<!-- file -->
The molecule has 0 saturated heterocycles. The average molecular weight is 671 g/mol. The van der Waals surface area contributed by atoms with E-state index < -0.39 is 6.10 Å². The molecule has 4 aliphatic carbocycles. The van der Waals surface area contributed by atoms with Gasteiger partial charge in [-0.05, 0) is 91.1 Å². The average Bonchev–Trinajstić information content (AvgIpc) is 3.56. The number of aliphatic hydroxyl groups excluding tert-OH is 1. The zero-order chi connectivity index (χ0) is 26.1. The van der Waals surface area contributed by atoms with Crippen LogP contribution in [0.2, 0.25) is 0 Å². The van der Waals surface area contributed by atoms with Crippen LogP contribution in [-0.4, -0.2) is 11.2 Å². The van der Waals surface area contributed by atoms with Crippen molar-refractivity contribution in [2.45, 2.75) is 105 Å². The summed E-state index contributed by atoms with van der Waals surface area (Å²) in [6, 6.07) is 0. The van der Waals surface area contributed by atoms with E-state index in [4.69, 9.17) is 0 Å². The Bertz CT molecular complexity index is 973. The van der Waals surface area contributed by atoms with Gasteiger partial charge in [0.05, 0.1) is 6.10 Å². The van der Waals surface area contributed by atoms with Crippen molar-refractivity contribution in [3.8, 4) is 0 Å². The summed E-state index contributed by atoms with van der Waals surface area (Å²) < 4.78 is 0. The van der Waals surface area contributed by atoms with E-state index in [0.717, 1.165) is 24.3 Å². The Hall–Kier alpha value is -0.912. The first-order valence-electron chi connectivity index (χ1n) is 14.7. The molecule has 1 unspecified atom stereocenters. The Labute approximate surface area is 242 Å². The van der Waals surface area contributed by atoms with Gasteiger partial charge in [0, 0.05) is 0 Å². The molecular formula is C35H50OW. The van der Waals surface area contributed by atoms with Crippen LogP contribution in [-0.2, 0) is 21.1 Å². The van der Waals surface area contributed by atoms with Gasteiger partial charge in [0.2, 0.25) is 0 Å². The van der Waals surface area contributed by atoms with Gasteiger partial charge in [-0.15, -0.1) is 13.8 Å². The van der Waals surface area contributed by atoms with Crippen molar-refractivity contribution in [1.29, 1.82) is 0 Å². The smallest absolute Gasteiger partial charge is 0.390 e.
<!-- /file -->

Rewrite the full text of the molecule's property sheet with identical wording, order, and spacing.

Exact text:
The molecule has 0 saturated heterocycles. The average molecular weight is 671 g/mol. The van der Waals surface area contributed by atoms with E-state index < -0.39 is 6.10 Å². The molecule has 4 aliphatic carbocycles. The van der Waals surface area contributed by atoms with Gasteiger partial charge in [-0.05, 0) is 91.1 Å². The average Bonchev–Trinajstić information content (AvgIpc) is 3.56. The number of aliphatic hydroxyl groups excluding tert-OH is 1. The zero-order chi connectivity index (χ0) is 26.1. The van der Waals surface area contributed by atoms with Crippen LogP contribution in [0.2, 0.25) is 0 Å². The van der Waals surface area contributed by atoms with Crippen LogP contribution in [-0.4, -0.2) is 11.2 Å². The van der Waals surface area contributed by atoms with Crippen molar-refractivity contribution in [2.45, 2.75) is 105 Å². The summed E-state index contributed by atoms with van der Waals surface area (Å²) in [6, 6.07) is 0. The van der Waals surface area contributed by atoms with E-state index in [4.69, 9.17) is 0 Å². The Bertz CT molecular complexity index is 973. The van der Waals surface area contributed by atoms with Gasteiger partial charge in [0.05, 0.1) is 6.10 Å². The van der Waals surface area contributed by atoms with Crippen molar-refractivity contribution in [3.8, 4) is 0 Å². The summed E-state index contributed by atoms with van der Waals surface area (Å²) < 4.78 is 0. The van der Waals surface area contributed by atoms with E-state index in [0.717, 1.165) is 24.3 Å². The Hall–Kier alpha value is -0.912. The first-order valence-electron chi connectivity index (χ1n) is 14.7. The molecule has 1 unspecified atom stereocenters. The Labute approximate surface area is 242 Å². The van der Waals surface area contributed by atoms with Gasteiger partial charge in [0, 0.05) is 0 Å². The molecular formula is C35H50OW. The van der Waals surface area contributed by atoms with Crippen LogP contribution in [-0.2, 0) is 21.1 Å². The van der Waals surface area contributed by atoms with Gasteiger partial charge in [0.2, 0.25) is 0 Å². The van der Waals surface area contributed by atoms with Gasteiger partial charge in [-0.15, -0.1) is 13.8 Å². The van der Waals surface area contributed by atoms with Crippen molar-refractivity contribution in [1.29, 1.82) is 0 Å². The smallest absolute Gasteiger partial charge is 0.390 e.